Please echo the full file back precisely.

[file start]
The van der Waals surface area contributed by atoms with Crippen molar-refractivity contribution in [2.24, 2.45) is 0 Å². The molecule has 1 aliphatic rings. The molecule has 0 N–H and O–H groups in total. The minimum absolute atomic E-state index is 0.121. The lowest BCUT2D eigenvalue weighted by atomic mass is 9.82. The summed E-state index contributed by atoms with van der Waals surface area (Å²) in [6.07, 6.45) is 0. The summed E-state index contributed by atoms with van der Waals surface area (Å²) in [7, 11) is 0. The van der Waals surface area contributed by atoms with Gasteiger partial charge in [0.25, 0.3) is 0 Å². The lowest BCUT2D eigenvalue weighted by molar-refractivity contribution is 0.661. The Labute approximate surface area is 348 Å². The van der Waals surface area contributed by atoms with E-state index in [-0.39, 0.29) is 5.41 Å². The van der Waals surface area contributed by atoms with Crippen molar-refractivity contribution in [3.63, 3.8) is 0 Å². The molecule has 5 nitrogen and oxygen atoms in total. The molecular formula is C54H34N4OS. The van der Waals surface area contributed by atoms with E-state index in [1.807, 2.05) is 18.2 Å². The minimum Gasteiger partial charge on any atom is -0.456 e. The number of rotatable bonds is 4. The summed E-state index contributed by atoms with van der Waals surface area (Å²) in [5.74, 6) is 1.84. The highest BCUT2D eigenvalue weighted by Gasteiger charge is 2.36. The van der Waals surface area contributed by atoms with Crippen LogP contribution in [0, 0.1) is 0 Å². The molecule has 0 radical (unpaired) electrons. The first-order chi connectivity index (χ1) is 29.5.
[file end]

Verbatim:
The van der Waals surface area contributed by atoms with Crippen molar-refractivity contribution in [2.24, 2.45) is 0 Å². The molecule has 1 aliphatic rings. The molecule has 0 N–H and O–H groups in total. The minimum absolute atomic E-state index is 0.121. The lowest BCUT2D eigenvalue weighted by atomic mass is 9.82. The summed E-state index contributed by atoms with van der Waals surface area (Å²) in [6.07, 6.45) is 0. The summed E-state index contributed by atoms with van der Waals surface area (Å²) in [7, 11) is 0. The van der Waals surface area contributed by atoms with Gasteiger partial charge in [0.25, 0.3) is 0 Å². The lowest BCUT2D eigenvalue weighted by molar-refractivity contribution is 0.661. The Labute approximate surface area is 348 Å². The van der Waals surface area contributed by atoms with E-state index in [-0.39, 0.29) is 5.41 Å². The van der Waals surface area contributed by atoms with Crippen molar-refractivity contribution in [3.63, 3.8) is 0 Å². The molecule has 5 nitrogen and oxygen atoms in total. The molecular formula is C54H34N4OS. The van der Waals surface area contributed by atoms with E-state index in [1.807, 2.05) is 18.2 Å². The minimum Gasteiger partial charge on any atom is -0.456 e. The number of rotatable bonds is 4. The summed E-state index contributed by atoms with van der Waals surface area (Å²) in [5.74, 6) is 1.84. The highest BCUT2D eigenvalue weighted by Gasteiger charge is 2.36. The van der Waals surface area contributed by atoms with Crippen LogP contribution in [0, 0.1) is 0 Å². The molecule has 0 radical (unpaired) electrons. The first-order chi connectivity index (χ1) is 29.5.